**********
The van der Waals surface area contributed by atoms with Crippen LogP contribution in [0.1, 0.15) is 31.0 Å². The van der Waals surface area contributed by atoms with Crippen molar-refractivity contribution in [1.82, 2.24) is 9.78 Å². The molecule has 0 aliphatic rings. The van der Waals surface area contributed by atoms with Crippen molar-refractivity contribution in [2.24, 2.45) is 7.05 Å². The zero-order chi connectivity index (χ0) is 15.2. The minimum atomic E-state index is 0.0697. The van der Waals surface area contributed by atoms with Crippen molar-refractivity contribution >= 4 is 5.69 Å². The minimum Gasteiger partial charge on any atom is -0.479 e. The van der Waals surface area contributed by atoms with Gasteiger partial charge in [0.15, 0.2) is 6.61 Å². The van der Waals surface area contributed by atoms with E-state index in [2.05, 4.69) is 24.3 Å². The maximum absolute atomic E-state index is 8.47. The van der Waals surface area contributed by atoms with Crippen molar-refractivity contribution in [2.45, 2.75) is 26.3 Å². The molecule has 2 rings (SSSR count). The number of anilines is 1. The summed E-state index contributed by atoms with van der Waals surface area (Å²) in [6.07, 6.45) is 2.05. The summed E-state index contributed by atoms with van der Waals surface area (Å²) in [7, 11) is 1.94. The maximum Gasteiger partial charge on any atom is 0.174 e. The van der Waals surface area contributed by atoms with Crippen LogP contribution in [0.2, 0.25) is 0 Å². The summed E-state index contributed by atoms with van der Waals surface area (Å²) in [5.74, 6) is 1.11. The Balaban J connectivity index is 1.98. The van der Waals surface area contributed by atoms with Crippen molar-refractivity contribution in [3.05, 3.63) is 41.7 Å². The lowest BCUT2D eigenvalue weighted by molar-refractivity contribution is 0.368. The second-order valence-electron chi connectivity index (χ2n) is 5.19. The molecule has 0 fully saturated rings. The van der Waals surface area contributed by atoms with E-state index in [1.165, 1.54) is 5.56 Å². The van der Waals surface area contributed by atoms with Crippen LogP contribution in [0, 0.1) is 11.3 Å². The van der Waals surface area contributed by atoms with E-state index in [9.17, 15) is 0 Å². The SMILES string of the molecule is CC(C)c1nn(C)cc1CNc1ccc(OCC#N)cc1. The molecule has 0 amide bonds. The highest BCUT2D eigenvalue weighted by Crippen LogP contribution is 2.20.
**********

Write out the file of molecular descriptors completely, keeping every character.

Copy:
The van der Waals surface area contributed by atoms with Crippen LogP contribution in [0.1, 0.15) is 31.0 Å². The van der Waals surface area contributed by atoms with Crippen molar-refractivity contribution in [1.82, 2.24) is 9.78 Å². The molecule has 0 aliphatic rings. The van der Waals surface area contributed by atoms with Crippen molar-refractivity contribution in [2.24, 2.45) is 7.05 Å². The zero-order chi connectivity index (χ0) is 15.2. The minimum atomic E-state index is 0.0697. The van der Waals surface area contributed by atoms with Crippen molar-refractivity contribution >= 4 is 5.69 Å². The minimum Gasteiger partial charge on any atom is -0.479 e. The van der Waals surface area contributed by atoms with Gasteiger partial charge in [0.15, 0.2) is 6.61 Å². The van der Waals surface area contributed by atoms with E-state index in [2.05, 4.69) is 24.3 Å². The maximum absolute atomic E-state index is 8.47. The van der Waals surface area contributed by atoms with Crippen molar-refractivity contribution in [2.45, 2.75) is 26.3 Å². The molecule has 2 rings (SSSR count). The number of anilines is 1. The summed E-state index contributed by atoms with van der Waals surface area (Å²) in [6.07, 6.45) is 2.05. The summed E-state index contributed by atoms with van der Waals surface area (Å²) in [7, 11) is 1.94. The maximum Gasteiger partial charge on any atom is 0.174 e. The van der Waals surface area contributed by atoms with Crippen LogP contribution in [0.2, 0.25) is 0 Å². The summed E-state index contributed by atoms with van der Waals surface area (Å²) in [5.74, 6) is 1.11. The Balaban J connectivity index is 1.98. The van der Waals surface area contributed by atoms with Crippen molar-refractivity contribution in [3.05, 3.63) is 41.7 Å². The lowest BCUT2D eigenvalue weighted by molar-refractivity contribution is 0.368. The second-order valence-electron chi connectivity index (χ2n) is 5.19. The molecule has 0 fully saturated rings. The van der Waals surface area contributed by atoms with E-state index in [1.165, 1.54) is 5.56 Å². The van der Waals surface area contributed by atoms with Crippen LogP contribution in [0, 0.1) is 11.3 Å². The van der Waals surface area contributed by atoms with E-state index in [9.17, 15) is 0 Å². The SMILES string of the molecule is CC(C)c1nn(C)cc1CNc1ccc(OCC#N)cc1. The molecule has 0 amide bonds. The highest BCUT2D eigenvalue weighted by Crippen LogP contribution is 2.20.